Toonz Media’s Paul Robinson on Animation and incentives in Russia

Paul Robinson, EVP, Toonz Media

Former Disney exec and Toonz Media Group’s EVP Paul Robinson explores the emerging opportunities and increasingly generous rebate programs for animation in Russia

As a former Disney executive, I thought that I knew Winnie the Pooh pretty well, having been part of multiple television reincarnations of the evergreen franchise spawned by AA Milne’s books.

So, you can imagine my surprise when confronted with a dark brown and frankly slightly scary character at The St Petersburg Cultural Forum in Russia. This depiction, which I didn’t recognise, despite prompts from our hosts that this is a character you will know well, was indeed Winnie the Pooh, part of a highly successful trilogy created by Russian political animator Fyodor Khitruk in 1969, entirely independently of the Disney version originated in Burbank, California.

This rude awakening made me realise that my then, as I believed, good knowledge of the feature and TV animation landscape was almost entirely a “western view”, and I had scant knowledge of the rich history of Russian animation. The first Russian animator, Alexander Shiryaev, was actually a ballet dancer who built an improvised studio at his apartment and tirelessly made dozens of beautiful puppets, which he captured via stop-frame animation.

His work and that of many of the early pioneers – the second one was a biologist – was pretty dark, and much was Government funded and certainly not suitable for children.

In 1933, Viktor Smirnov the head of a New York based company charged with distribution of Russian movies in the US was asked to study how Disney animation worked and he returned to Russia to establish the Experimental Animation Workshop, which led in 1936 to the founding of Soyuzmult Film, arguably Russia’s oldest and now largest animation studio. To cut a long story short, Russia now has a string of vibrant 2D and 3D studios producing beautiful animation of wonderful quality, assisted by a vigorous trade body.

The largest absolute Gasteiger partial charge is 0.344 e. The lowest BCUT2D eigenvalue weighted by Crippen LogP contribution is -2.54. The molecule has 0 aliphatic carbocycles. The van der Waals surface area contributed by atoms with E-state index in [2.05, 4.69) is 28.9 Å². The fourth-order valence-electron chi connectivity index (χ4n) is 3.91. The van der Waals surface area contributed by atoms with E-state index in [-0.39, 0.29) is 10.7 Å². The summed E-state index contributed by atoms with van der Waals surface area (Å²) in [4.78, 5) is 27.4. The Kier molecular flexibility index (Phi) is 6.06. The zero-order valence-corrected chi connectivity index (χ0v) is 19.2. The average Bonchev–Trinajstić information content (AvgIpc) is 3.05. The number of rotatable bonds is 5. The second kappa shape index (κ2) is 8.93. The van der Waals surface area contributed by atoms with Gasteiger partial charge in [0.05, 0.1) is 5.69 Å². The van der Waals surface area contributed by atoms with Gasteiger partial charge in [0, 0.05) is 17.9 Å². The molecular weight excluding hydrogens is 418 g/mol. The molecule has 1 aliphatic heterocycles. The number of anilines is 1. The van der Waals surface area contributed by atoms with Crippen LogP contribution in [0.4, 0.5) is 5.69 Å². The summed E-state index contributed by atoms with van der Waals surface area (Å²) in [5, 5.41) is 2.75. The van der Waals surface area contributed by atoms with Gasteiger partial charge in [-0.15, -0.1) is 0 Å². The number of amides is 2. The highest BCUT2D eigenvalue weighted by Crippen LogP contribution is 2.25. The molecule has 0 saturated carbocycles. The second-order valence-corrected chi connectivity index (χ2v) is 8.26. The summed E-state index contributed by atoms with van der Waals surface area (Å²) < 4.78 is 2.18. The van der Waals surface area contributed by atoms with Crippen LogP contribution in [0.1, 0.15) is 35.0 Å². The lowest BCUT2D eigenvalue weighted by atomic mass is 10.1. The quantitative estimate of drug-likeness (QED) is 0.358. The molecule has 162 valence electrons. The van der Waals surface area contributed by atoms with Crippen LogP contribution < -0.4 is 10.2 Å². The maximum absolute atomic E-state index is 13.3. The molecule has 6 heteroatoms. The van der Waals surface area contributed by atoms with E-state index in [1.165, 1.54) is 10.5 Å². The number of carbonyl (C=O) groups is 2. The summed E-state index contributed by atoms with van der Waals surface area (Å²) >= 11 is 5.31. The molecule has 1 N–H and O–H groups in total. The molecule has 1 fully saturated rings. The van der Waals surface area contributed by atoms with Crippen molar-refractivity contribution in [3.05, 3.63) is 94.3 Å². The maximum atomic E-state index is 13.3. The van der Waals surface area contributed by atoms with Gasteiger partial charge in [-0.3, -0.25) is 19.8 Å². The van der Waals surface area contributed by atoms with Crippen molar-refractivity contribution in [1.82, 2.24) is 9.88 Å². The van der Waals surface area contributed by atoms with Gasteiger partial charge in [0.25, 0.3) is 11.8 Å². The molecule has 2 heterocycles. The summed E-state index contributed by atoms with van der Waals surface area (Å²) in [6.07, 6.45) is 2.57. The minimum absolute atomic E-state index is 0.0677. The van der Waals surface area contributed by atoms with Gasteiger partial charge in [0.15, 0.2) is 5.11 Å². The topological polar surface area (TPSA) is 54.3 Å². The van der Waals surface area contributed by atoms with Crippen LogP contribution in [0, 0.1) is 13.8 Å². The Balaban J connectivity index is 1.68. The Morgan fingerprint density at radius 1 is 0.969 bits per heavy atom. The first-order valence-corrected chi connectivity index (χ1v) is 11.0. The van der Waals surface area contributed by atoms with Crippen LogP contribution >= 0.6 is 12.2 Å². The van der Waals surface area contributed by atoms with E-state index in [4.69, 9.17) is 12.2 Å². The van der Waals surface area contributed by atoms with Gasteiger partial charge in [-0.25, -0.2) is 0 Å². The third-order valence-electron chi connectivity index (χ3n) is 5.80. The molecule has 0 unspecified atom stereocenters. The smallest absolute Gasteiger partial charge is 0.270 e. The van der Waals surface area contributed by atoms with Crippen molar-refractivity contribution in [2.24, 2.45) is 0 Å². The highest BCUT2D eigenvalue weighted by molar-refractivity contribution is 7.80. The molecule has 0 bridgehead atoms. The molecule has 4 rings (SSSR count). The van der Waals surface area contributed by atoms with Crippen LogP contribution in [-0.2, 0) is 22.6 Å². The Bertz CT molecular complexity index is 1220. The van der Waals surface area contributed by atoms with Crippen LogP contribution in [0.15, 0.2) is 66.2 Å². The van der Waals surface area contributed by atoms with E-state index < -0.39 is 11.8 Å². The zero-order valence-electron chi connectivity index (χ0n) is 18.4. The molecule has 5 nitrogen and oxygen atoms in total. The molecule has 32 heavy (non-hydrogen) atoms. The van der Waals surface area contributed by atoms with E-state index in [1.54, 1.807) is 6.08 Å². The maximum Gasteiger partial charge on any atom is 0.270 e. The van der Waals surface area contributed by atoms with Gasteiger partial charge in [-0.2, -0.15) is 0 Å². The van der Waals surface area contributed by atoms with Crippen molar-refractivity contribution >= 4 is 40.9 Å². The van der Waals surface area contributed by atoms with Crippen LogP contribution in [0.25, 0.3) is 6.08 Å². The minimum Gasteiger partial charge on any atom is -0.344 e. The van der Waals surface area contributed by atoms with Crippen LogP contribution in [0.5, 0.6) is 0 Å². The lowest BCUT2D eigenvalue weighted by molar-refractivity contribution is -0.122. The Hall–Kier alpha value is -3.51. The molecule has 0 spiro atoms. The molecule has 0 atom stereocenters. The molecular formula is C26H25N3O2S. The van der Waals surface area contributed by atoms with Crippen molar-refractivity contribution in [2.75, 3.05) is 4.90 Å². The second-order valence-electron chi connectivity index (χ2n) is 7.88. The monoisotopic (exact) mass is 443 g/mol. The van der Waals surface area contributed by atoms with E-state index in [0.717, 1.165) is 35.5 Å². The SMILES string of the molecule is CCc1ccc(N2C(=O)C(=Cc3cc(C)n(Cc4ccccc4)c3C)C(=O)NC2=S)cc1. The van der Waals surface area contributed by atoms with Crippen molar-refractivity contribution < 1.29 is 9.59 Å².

Although vibrant in Russia, little of this content has travelled around the world. Masha And The Bear in the kid’s market is much quoted as a global Russian show, but it was more luck than strategy. So why the disconnect? I’ve now made several trips to Russia over the past few months and am returning again shortly to speak at another animation festival this Spring, and I think I am beginning to understand why.

The strength of the Russian industry has been its internal focus, built in Soviet times and with strong cultural resonance. The historic absence of the internet has meant that parents have controlled their kids’ viewing. Now children are starting to demand “western type content” and the storytelling and design skills required to serve this need aren’t there yet.

This gap in the Russian skillset, to which I would add comedy too – the global glue for so many shows, is now an opportunity for animators, writers and designers outside of the country to add to the impressive expertise already in Russia that have been established for decades.

To their great credit, the Russian animation industry has recognised all of this, which is why it is embracing co-productions and partnerships with other companies. I attended a very stimulating and impressive pitch session in St Petersburg of new IP, and there is no question that the quality and range of ideas is a match for any other major market in the world.

And to demonstrate that the Russian Ministry of Culture is truly walking the walk, they have recently announced a rebate program of between 30-40% of the expenditure on feature and TV production in Russia, based on achieving certain criteria. In 2020, the budget allocated is $11.7m, rising to $23.5m, so it is reasonably substantial – although not automatic and subject to selection by the Russian arbitrators of the scheme. However, my conversations lead to me to believe that the Russian studios want this scheme to make a difference.

Whatever the politicians may lead us to believe, there is a genuine desire by the Russian studios and the country’s Ministry to open up the industry to the west. I wonder whether that rather strange looking Winne The Pooh might have been very different if this scheme had been in place 50 years ago?

Paul Robinson is EVP at Toonz Media Group.

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